Lansing helps family honor memory of Master Sergeant Nathan Goodman

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Master Sergeant Nathan Goodman (Photo provided)
by Melanie Jongsma

LANSING, Ill. (May 10, 2020) – The family of Nathan Goodman finally got some measure of closure today. While celebrating Mothers Day at the Lansing home of Goodman’s mother, Donna Vis, they were overwhelmed by a parade of more than 100 vehicles that passed in front of their driveway. The parade was led by the Lansing Veterans Memorial Ceremonial Honor Guard and escorted by Lansing police and fire vehicles. Participants included Mayor Patty Eidam, several Village Trustees, and dozens of friends who learned about the event on social media.

Master Sergeant Nathan Goodman was a special forces Green Beret killed in a parachute training accident in January. Today would have been his 37th birthday.

Master Sergeant Nathan Goodman (left) is survived by his wife Kelly and their son and daughter, Lillyana and Ethan. (Photo provided)

Goodman’s family attended his funeral service at Fort Bragg in February, and they were planning a memorial service in Lansing, the town where Goodman graduated from TF South High School in 2002. Those plans, and Goodman’s military honors burial in Arlington Cemetery, were delayed indefinitely by the coronavirus pandemic.

Goodman’s body was given a hero’s tribute by the Honor Guard as it was returned to Fort Bragg from Arizona following the fatal accident. (Photo provided)

Family and friends, recognizing the difficulty that Goodman’s wife and mother would both be enduring today, reached out to Village of Lansing officials to organize a vehicle parade as a quarantine-appropriate way to honor Goodman’s memory and acknowledge the sacrifice that military family members also make. The Village had been hoping to hold some kind of local memorial for Goodman anyway, so they were happy to help coordinate the parade idea.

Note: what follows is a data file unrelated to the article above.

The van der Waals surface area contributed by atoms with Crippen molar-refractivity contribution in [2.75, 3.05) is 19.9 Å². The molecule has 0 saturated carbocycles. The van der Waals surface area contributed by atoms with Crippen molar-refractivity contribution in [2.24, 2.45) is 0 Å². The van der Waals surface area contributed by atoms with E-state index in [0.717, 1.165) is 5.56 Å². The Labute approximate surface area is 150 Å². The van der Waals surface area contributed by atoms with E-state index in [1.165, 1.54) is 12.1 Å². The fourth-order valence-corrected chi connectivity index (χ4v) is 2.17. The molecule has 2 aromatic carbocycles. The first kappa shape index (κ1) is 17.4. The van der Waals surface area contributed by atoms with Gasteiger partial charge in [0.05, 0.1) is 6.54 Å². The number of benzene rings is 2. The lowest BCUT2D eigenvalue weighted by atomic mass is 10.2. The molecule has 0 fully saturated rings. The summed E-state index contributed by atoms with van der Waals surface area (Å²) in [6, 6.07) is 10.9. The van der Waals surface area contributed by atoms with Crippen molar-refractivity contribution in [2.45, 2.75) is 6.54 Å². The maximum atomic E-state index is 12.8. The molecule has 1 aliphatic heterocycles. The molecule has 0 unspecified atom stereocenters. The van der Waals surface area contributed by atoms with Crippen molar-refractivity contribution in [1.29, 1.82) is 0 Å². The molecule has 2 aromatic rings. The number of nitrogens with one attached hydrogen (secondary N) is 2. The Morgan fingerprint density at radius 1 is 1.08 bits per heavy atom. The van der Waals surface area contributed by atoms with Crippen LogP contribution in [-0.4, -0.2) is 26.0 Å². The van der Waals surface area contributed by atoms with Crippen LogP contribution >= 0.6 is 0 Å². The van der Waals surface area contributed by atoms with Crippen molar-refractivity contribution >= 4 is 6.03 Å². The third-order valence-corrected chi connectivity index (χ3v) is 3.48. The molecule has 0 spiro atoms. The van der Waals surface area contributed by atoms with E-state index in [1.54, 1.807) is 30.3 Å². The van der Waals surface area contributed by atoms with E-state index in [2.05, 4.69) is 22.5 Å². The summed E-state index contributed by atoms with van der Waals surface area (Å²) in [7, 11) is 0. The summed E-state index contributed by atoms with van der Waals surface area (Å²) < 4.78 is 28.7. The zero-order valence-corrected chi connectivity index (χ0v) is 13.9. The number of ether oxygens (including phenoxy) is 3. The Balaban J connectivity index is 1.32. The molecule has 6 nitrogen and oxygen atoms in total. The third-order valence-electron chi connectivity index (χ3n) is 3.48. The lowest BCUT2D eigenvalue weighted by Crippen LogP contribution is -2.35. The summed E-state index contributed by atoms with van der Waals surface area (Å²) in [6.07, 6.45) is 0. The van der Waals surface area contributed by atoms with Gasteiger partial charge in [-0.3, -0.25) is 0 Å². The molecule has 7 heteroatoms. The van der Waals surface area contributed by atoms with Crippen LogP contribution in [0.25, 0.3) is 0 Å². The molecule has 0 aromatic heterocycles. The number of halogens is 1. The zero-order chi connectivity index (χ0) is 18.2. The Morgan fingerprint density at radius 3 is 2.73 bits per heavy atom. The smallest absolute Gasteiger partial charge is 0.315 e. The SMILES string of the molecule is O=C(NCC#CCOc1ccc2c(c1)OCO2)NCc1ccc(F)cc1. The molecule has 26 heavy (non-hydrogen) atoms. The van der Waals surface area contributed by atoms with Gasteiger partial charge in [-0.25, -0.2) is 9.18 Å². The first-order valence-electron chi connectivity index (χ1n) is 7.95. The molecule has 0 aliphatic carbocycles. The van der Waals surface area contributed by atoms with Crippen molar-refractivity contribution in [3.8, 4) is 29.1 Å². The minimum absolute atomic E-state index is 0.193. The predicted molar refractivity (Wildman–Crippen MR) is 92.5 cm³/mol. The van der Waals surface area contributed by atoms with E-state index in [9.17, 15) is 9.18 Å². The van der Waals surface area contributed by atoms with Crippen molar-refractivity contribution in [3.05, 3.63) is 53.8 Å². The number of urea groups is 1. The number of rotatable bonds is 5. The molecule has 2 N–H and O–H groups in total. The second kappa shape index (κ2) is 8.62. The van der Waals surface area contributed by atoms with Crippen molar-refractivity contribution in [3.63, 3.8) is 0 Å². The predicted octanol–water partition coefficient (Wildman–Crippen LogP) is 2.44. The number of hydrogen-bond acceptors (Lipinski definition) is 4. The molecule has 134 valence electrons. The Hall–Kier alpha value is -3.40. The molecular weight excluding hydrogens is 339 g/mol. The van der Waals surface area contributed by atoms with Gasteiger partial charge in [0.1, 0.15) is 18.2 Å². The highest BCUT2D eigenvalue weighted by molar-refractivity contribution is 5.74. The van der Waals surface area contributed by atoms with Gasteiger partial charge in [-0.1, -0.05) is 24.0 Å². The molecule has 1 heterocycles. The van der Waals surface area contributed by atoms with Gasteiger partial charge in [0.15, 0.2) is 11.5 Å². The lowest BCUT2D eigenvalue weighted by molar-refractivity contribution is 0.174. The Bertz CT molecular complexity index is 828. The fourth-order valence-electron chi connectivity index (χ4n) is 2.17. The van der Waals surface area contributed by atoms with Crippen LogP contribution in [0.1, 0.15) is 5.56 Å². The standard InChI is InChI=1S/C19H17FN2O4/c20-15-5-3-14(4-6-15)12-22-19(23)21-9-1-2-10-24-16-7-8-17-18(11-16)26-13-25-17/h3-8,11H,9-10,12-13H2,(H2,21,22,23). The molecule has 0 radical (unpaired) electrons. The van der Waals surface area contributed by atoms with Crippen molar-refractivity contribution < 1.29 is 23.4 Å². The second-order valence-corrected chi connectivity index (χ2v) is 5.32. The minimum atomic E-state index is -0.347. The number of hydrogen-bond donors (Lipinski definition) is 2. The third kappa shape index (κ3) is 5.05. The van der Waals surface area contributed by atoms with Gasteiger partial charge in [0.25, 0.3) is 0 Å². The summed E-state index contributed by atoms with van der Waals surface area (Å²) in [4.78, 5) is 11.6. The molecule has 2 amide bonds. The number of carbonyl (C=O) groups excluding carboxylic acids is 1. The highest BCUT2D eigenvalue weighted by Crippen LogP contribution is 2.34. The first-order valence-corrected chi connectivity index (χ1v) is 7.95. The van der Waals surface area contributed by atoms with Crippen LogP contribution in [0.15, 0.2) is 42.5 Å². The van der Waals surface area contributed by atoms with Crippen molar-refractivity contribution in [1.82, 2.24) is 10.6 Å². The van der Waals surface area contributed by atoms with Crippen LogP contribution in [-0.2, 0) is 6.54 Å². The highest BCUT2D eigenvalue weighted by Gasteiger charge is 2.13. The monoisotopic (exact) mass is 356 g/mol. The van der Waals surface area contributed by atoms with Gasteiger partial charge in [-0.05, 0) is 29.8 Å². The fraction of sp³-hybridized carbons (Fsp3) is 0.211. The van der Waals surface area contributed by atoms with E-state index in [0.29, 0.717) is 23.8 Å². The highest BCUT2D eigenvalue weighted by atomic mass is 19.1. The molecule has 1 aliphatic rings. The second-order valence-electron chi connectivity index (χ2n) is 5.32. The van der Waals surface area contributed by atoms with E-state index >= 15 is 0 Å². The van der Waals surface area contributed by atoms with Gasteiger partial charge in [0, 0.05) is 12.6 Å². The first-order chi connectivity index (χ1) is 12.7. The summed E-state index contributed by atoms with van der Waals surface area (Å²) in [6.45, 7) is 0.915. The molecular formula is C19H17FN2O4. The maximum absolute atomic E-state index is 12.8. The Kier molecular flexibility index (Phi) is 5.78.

No one anticipated 100-plus participants. As the TF South parking lot—the parade staging area—gradually filled between 1:30 and 2:00pm this afternoon, police and participants worked together to stay organized.

The TF South parking lot became a staging area for the 100-plus vehicles who formed a parade in honor of Master Sergeant Nathan Goodman on Mothers Day afternoon. (Photo: Melanie Jongsma)
Participating vehicles showed their support in a variety of ways. Some extended Mothers Day greetings. (Photo: Melanie Jongsma)
Some honored Goodman’s connection to TF South High School. (Photo: Melanie Jongsma)
Others chose red, white, and blue to honor Goodman’s military service. (Photo: Melanie Jongsma)

At 2:00pm the procession left the parking lot, headed east on 186th, south on Wentworth, and then west on 188th, which allowed the line of cars to extend along the full three blocks approaching the Vis home.

Members of the Lansing Veterans Memorial Ceremonial Honor Guard positioned themselves at the corner of Sherman and 188th, so that they could meet the procession before approaching Donna Vis’s home. (Photo: Melanie Jongsma)
Followed by police squads with lights flashing, the Lansing Veterans Memorial Ceremonial Honor Guard presented and posted colors to lead off the parade. (Photo: Melanie Jongsma)
Nathan Goodman’s mother, Donna Vis (left), was emotionally overcome by the show of support. (Photo: Melanie Jongsma)
“Oh, thank you, thank you,” said Donna Vis as Mayor Patty Eidam’s vehicle approached. (Photo: Melanie Jongsma)
“Look at all the cars!” said Vis, glancing down 188th Street. The parade stretched all the way to Wentworth. (Photo: Melanie Jongsma)
Parade participants gave flags, signs, and flowers as tokens of honor and sympathy. (Photo: Melanie Jongsma)

The parade took half an hour—Donna Vis, overwhelmed to see so many friends and supporters, personally greeted each car as it passed, while Goodman’s widow Kelly observed the procession thoughtfully and quietly from the driveway.

The Lansing Veterans Memorial Ceremonial Honor Guard posted colors throughout the parade, while Donna Vis greeted each vehicle. (Photo: Melanie Jongsma)
Kelly Goodman (right) receives a hug from a friend. (Photo: Melanie Jongsma)

The day was especially meaningful because May 10—Mothers Day this year—was Nathan Goodman’s birthday. Donna Vis had planned a family balloon release in honor of her son’s first birthday in heaven, and Mayor Eidam and the Honor Guard stayed after the parade to witness that ceremony:

After the parade, Mayor Eidam (left) personally greeted Donna Vis and her husband Larry (yellow shirt) to express condolences. (Photo: Melanie Jongsma)

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2 COMMENTS

  1. What an amazing tribute to an awesome young man. He was the kind of kid that everyone gravitated to. Nate always had a smile on his face and a joke ready to go. I will forever remember him riding in the back of my van on thr way to BMX racing singing”Man, I feel like a woman”! LOL Shania Twain became our road music and all the boys would sing that song at the top of their lungs. Those BMX days, as a mom, are some of my favorite memories with my kids and their friends. Thank you Nate, for your service, your dedication and love for your country, your family and the military. And mostly for always making us laugh. You will never be forgotten and always be missed.?

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